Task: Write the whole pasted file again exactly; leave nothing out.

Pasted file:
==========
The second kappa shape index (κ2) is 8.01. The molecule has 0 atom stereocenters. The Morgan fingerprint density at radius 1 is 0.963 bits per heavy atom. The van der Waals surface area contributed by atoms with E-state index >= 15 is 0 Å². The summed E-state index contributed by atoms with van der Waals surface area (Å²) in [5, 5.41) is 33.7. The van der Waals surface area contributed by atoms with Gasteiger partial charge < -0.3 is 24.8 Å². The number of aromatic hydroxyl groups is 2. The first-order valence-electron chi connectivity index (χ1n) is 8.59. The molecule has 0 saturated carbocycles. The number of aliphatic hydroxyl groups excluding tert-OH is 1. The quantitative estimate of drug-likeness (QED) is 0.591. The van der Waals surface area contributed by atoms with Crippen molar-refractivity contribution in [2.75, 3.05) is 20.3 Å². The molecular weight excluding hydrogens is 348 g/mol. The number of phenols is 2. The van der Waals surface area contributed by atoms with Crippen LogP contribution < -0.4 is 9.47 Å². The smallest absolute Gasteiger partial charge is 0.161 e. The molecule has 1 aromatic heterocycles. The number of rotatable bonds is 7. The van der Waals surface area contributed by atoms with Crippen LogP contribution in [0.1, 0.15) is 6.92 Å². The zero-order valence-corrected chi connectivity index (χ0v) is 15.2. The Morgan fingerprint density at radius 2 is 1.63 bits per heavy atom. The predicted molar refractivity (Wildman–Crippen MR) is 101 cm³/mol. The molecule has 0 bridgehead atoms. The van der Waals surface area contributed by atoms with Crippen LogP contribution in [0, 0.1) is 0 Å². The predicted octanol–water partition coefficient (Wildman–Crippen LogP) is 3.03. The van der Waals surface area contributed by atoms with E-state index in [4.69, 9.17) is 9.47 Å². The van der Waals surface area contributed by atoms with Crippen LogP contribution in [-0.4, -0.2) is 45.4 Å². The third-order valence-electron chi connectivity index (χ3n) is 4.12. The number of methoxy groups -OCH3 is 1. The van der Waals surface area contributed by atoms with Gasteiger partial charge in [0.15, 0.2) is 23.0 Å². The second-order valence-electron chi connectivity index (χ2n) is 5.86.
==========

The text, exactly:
The second kappa shape index (κ2) is 8.01. The molecule has 0 atom stereocenters. The Morgan fingerprint density at radius 1 is 0.963 bits per heavy atom. The van der Waals surface area contributed by atoms with E-state index >= 15 is 0 Å². The summed E-state index contributed by atoms with van der Waals surface area (Å²) in [5, 5.41) is 33.7. The van der Waals surface area contributed by atoms with Gasteiger partial charge < -0.3 is 24.8 Å². The number of aromatic hydroxyl groups is 2. The first-order valence-electron chi connectivity index (χ1n) is 8.59. The molecule has 0 saturated carbocycles. The number of aliphatic hydroxyl groups excluding tert-OH is 1. The quantitative estimate of drug-likeness (QED) is 0.591. The van der Waals surface area contributed by atoms with Crippen molar-refractivity contribution in [2.75, 3.05) is 20.3 Å². The molecular weight excluding hydrogens is 348 g/mol. The number of phenols is 2. The van der Waals surface area contributed by atoms with Crippen LogP contribution < -0.4 is 9.47 Å². The smallest absolute Gasteiger partial charge is 0.161 e. The molecule has 1 aromatic heterocycles. The number of rotatable bonds is 7. The van der Waals surface area contributed by atoms with Crippen LogP contribution in [0.1, 0.15) is 6.92 Å². The zero-order valence-corrected chi connectivity index (χ0v) is 15.2. The Morgan fingerprint density at radius 2 is 1.63 bits per heavy atom. The predicted molar refractivity (Wildman–Crippen MR) is 101 cm³/mol. The molecule has 0 bridgehead atoms. The van der Waals surface area contributed by atoms with Crippen LogP contribution in [0, 0.1) is 0 Å². The predicted octanol–water partition coefficient (Wildman–Crippen LogP) is 3.03. The van der Waals surface area contributed by atoms with E-state index in [4.69, 9.17) is 9.47 Å². The van der Waals surface area contributed by atoms with Crippen LogP contribution in [-0.4, -0.2) is 45.4 Å². The third-order valence-electron chi connectivity index (χ3n) is 4.12. The number of methoxy groups -OCH3 is 1. The van der Waals surface area contributed by atoms with Gasteiger partial charge in [0.15, 0.2) is 23.0 Å². The second-order valence-electron chi connectivity index (χ2n) is 5.86.